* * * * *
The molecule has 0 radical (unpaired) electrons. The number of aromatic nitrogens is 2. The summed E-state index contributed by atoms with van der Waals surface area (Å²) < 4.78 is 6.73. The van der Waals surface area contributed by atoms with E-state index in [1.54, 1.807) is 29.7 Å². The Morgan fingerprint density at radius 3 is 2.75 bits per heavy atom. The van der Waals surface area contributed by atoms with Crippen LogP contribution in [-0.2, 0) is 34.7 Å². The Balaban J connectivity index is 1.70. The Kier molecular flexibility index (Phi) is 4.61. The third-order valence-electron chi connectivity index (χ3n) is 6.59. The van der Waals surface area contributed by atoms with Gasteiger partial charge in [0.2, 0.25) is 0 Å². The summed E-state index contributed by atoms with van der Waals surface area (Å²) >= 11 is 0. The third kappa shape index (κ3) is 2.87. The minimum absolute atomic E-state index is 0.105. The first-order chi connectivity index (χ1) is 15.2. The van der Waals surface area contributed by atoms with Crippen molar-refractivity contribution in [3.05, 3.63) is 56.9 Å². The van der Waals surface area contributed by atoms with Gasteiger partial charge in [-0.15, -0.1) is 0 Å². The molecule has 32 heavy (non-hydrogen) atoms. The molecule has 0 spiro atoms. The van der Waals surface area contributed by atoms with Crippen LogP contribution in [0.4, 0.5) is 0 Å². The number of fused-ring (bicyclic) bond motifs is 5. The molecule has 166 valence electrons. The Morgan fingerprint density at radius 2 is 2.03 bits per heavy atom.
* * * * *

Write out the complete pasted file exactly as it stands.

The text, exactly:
The molecule has 0 radical (unpaired) electrons. The number of aromatic nitrogens is 2. The summed E-state index contributed by atoms with van der Waals surface area (Å²) < 4.78 is 6.73. The van der Waals surface area contributed by atoms with E-state index in [1.54, 1.807) is 29.7 Å². The Morgan fingerprint density at radius 3 is 2.75 bits per heavy atom. The van der Waals surface area contributed by atoms with Crippen LogP contribution in [-0.2, 0) is 34.7 Å². The Balaban J connectivity index is 1.70. The Kier molecular flexibility index (Phi) is 4.61. The third-order valence-electron chi connectivity index (χ3n) is 6.59. The van der Waals surface area contributed by atoms with Gasteiger partial charge in [0.2, 0.25) is 0 Å². The summed E-state index contributed by atoms with van der Waals surface area (Å²) >= 11 is 0. The third kappa shape index (κ3) is 2.87. The minimum absolute atomic E-state index is 0.105. The first-order chi connectivity index (χ1) is 15.2. The van der Waals surface area contributed by atoms with Crippen molar-refractivity contribution in [3.05, 3.63) is 56.9 Å². The van der Waals surface area contributed by atoms with Gasteiger partial charge in [-0.15, -0.1) is 0 Å². The molecule has 32 heavy (non-hydrogen) atoms. The molecule has 0 spiro atoms. The van der Waals surface area contributed by atoms with Crippen LogP contribution in [0.4, 0.5) is 0 Å². The number of fused-ring (bicyclic) bond motifs is 5. The molecule has 166 valence electrons. The Morgan fingerprint density at radius 2 is 2.03 bits per heavy atom.